For patients who suffer from peripheral vascular disease (PVD), there’s a promising option being developed in San Antonio that could help improve blood flow, and ultimately, prevent amputations.
Cardiovate is a biomedical technology startup company that got its start in the labs at The University of Texas at San Antonio (UTSA). Best known for its innovative blood vessel graft technology, Cardiovate recently received $150,000 from the University of Texas Horizon Fund to help commercialize its technology that was initially developed through UTSA and the UT Health Science Center.
Cardiovate has an issued patent and technology license agreement with both institutions, which allows the company the access required to continue its research and product development initiatives on its medical device. Their bioabsorbable vascular graft can help treat vascular diseases by repairing and replacing existing blood vessels.
UTSA alumna Jordan Kaufmann, UTSA Research Vice President and biomedical engineering professor Mauli Agrawal, and Steven Bailey, division chief for cardiology in the UT Health Science Center’s School of Medicine, founded Cardiovate in 2012. Kaufmann developed the graft as part of her doctoral research with the support of faculty advisers Agrawal and Bailey, who now serve on the Cardiovate board of directors.
“Cardiovate’s disruptive technology will improve outcomes for patients who suffer from vascular diseases such as peripheral artery disease,” stated UT System Innovation and Strategic Investment Associate Vice Chancellor Julie Goonewardene, who also is managing director of the UT Horizon Fund. “The UT Horizon Fund continues to support the company’s efforts to move its life-saving medical device from the laboratory to the bedside.”
Cardiovate CEO Mark Stanford was hired in 2014 and has been busy continuing the development of Cardiovate’s patented vascular graft technology in the last 12 months, with a grant from the Small Business Innovation Research (SBIR), recent funding from Targeted Technology Fund, and the recently announced UT Horizon funding.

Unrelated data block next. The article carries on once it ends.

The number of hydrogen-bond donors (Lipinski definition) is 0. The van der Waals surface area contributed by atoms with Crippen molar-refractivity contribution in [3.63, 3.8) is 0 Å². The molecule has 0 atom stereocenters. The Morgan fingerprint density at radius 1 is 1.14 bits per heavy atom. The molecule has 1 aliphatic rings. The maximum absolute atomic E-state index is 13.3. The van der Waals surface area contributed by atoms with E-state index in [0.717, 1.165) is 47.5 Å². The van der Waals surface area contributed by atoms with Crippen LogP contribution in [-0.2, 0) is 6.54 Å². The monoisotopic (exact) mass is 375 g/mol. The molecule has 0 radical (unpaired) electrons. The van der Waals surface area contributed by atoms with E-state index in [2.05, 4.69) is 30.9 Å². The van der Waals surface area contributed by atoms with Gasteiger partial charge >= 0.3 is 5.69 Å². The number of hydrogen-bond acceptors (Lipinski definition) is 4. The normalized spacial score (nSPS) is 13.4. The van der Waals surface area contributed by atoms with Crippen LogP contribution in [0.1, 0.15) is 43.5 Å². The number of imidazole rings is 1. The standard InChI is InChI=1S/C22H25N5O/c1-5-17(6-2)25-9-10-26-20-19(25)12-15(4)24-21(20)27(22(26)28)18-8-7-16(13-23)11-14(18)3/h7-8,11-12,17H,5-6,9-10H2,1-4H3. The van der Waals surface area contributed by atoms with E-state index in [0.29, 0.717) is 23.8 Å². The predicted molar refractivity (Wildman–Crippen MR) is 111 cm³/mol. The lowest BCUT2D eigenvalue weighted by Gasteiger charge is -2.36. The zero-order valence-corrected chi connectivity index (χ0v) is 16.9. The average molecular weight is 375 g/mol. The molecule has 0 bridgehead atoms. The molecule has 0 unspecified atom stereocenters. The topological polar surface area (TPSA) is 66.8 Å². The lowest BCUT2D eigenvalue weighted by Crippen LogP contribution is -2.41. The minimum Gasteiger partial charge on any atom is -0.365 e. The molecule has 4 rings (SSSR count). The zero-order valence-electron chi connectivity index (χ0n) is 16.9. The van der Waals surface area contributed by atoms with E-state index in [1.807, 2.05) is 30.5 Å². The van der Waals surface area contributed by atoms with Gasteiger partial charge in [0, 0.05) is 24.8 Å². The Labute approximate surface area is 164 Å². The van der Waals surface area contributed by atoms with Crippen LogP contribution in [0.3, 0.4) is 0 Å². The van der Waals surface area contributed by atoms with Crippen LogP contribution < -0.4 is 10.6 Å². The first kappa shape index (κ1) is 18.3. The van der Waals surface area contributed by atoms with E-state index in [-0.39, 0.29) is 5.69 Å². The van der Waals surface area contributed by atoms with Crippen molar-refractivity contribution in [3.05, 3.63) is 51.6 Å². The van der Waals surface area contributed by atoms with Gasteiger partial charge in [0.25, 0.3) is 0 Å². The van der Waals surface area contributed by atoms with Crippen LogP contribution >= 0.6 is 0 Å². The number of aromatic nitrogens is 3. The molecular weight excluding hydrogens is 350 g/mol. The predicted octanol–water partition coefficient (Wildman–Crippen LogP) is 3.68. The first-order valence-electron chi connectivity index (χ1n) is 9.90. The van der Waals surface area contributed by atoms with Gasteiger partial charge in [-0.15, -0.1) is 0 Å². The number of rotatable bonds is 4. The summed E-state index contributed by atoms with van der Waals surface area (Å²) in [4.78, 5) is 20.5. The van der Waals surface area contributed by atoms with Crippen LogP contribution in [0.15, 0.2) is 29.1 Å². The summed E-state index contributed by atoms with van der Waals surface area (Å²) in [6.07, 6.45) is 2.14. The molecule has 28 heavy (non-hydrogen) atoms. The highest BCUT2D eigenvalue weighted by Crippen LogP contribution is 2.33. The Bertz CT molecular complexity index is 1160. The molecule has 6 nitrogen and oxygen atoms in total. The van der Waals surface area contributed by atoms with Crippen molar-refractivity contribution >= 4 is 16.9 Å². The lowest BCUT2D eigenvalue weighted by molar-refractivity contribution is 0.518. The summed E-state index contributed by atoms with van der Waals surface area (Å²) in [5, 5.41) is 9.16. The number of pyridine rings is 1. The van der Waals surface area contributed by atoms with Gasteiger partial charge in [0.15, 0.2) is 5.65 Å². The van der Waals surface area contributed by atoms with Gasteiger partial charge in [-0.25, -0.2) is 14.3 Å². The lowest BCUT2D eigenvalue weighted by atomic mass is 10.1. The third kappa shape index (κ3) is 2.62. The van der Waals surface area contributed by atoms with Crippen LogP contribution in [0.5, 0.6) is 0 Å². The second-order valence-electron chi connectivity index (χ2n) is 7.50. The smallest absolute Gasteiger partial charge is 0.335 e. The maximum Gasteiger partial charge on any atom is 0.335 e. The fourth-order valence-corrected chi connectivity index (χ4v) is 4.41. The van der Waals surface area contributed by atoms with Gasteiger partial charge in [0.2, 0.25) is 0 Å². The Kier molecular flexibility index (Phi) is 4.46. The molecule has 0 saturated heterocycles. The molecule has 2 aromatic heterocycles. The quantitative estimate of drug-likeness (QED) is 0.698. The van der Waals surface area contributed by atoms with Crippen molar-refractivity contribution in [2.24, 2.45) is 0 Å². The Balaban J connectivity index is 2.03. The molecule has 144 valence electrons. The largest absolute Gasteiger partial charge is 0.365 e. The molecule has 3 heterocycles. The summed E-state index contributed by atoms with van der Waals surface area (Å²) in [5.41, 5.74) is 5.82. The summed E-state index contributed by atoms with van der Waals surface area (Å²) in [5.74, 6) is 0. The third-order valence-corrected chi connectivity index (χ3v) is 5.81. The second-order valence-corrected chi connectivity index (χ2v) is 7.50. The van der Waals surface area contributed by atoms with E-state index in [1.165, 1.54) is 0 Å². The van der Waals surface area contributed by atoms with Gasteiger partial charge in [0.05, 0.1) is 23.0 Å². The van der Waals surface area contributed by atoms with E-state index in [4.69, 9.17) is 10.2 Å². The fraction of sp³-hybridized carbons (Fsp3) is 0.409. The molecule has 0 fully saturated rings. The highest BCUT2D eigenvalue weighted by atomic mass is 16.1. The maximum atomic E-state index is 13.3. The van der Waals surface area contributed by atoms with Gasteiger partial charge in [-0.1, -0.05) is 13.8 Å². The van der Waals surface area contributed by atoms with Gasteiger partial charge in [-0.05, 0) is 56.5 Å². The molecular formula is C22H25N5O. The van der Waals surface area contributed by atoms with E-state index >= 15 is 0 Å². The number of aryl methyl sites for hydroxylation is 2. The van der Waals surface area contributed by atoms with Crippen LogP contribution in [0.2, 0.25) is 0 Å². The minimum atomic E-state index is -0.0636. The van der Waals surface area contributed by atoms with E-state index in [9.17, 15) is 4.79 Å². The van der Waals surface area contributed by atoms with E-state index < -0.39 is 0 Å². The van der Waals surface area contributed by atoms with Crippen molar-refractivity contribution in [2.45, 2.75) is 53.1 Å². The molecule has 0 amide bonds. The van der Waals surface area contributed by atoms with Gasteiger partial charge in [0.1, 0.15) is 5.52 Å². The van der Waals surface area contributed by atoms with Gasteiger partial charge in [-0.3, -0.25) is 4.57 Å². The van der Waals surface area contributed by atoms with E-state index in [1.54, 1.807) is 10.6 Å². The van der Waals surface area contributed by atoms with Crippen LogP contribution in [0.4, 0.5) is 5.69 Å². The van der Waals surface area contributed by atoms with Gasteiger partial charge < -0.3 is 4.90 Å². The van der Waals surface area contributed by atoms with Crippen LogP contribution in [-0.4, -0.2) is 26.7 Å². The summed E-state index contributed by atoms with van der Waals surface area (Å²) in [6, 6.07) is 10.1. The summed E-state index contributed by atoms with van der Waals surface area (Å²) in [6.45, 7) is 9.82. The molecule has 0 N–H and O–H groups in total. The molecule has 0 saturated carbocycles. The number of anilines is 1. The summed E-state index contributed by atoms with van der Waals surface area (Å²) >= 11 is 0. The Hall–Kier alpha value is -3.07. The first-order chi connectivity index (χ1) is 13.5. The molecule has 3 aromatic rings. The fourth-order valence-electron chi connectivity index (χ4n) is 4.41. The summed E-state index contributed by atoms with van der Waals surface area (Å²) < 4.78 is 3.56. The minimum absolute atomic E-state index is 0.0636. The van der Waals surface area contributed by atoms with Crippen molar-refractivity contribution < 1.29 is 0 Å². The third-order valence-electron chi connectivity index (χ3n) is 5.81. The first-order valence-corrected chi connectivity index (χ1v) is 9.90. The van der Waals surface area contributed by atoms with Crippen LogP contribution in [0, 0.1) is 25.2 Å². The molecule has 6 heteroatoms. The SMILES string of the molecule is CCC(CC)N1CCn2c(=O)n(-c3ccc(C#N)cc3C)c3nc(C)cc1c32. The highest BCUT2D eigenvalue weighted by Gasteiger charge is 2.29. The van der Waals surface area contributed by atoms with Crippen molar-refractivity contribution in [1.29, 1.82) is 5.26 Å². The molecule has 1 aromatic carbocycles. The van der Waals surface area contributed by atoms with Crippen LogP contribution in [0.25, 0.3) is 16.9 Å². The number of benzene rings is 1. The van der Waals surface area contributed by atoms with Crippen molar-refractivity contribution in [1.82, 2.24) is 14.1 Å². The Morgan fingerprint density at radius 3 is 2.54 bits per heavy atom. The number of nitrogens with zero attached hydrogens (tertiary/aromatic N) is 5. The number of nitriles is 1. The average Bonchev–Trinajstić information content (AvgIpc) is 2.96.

Standeford is experienced in the medical device industry, having successfully developed and commercialized more than 35 new devices that have generated billions of dollars in incremental revenue. Before joining Cardiovate, Standeford held key positions at Acelity and Hill-Rom.
Vascular Grafts Improve Patient Outcomes
Vascular grafts are most often called in for patients suffering from peripheral vascular disease. PVD is a progressive disease that restricts blood flow to certain parts of the body. In extreme cases, it can block blood flow completely. Cardiovate is focused on the treatment of the most severe cases, which require bypass surgery.
Surgery for bypass grafting redirects blood flow around the blockage in the blood vessel, thus creating an alternate blood flow path with a graft that bypasses the blocked or damaged vessel. The graft may come from a healthy section of the patient’s own vein, or a synthetic polyester material.
While some patients have to rely on synthetic graft material because they do not have enough healthy tissue to provide their own graft, synthetics also introduce the possibility of blood clotting if the body doesn’t react well to the artificial graft.
Cardiovate’s vascular graft is, thus, a significant advancement over the commonly used synthetic graft.
“Our technology provides the immediate benefits of a vascular bypass graft to restore blood flow, which existing products do as well,” Standeford said. “We go well beyond that by allowing our device to be a tissue scaffold as well.